Author finds new evidence that Pius XII saved Jews

New evidence that Venerable Pius XII saved Jews from the Holocaust has been unearthed by a British author who was given access to previously unpublished Vatican documents and tracked down victims, priests and others who had not told their stories before.

A report in The Guardian newspaper says Vatican insiders believe this new evidence will restore the late pope’s reputation by revealing “the part that he played in saving lives and opposing Nazism”.

The author, Gordon Thomas, is a Protestant. His new book, The Pope’s Jews, to be published in March, details how Pius gave his blessing to the establishment of safe houses in the Vatican and Europe’s convents and monasteries.

The pope oversaw a secret operation with code names and fake documents for priests who risked their lives to shelter Jews, some of whom were even made Vatican subjects.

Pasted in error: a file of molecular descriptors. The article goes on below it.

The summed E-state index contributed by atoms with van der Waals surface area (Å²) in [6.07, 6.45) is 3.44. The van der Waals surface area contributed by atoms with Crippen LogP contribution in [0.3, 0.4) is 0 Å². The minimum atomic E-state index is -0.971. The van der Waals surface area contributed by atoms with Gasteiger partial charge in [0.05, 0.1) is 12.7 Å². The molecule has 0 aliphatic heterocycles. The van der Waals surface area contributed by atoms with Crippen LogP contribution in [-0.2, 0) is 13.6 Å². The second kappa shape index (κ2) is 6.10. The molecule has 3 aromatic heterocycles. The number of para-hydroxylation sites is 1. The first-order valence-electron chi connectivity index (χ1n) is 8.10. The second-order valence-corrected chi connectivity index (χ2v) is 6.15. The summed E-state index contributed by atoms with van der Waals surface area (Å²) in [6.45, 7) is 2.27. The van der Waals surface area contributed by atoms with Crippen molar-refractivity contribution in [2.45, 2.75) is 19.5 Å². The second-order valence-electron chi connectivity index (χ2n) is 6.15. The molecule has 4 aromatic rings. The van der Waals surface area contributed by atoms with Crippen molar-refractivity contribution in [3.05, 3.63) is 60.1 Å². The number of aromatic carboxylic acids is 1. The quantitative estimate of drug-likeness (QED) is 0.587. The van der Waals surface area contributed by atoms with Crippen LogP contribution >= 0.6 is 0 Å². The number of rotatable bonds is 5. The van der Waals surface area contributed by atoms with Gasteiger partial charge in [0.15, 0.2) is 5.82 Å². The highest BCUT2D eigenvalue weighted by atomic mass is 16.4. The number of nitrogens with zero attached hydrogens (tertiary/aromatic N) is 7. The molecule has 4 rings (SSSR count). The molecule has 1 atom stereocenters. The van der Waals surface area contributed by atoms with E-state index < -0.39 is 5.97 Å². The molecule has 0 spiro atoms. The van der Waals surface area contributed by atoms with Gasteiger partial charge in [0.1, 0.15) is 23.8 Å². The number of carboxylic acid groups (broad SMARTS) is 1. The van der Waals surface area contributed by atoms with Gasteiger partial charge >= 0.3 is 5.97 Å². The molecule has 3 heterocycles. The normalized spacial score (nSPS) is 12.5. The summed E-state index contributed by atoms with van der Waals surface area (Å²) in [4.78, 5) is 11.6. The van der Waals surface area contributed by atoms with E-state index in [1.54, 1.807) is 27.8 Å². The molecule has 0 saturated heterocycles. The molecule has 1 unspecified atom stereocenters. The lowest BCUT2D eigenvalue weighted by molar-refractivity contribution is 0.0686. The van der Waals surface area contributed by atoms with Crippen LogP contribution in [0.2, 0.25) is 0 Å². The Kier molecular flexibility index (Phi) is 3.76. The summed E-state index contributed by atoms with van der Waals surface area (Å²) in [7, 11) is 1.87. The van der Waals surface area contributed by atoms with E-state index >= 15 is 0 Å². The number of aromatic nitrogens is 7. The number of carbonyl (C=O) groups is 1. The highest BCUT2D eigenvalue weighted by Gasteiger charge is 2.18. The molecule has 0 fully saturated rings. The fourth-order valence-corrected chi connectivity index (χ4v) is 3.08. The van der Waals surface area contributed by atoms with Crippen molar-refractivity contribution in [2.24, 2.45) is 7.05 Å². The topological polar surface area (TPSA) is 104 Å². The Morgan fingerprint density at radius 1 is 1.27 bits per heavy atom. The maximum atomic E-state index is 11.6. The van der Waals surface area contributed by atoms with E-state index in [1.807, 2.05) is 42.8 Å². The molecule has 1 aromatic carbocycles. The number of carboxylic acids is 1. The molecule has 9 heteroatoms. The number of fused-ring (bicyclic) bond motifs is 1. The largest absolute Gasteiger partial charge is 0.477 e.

Priests were instructed to issue baptismal certificates to hundreds of Jews hidden in Genoa, Rome and elsewhere in Italy. More than 4000 Jews were hidden in convents and monasteries across Italy.

More than 2000 Jews in Hungary were given fabricated Vatican documents identifying them as Catholics and a network saved German Jews by bringing them to Rome.

During and immediately after the war, The Guardian reports, the pope was considered a Jewish saviour. Jewish leaders — such as Jerusalem’s chief rabbi in 1944 — said the people of Israel would never forget what he and his delegates “are doing for our unfortunate brothers and sisters at the most tragic hour”.

The pope’s image turned sour in the 1960s, thanks to Soviet antagonism towards the Vatican and a German play by Rolf Hochhuth, The Deputy.

The Guardian said the Vatican is so excited by The Pope’s Jews that it is supporting a feature documentary film being planned by a British producer who has bought the rights to it.


The Guardian


Image: The Guardian

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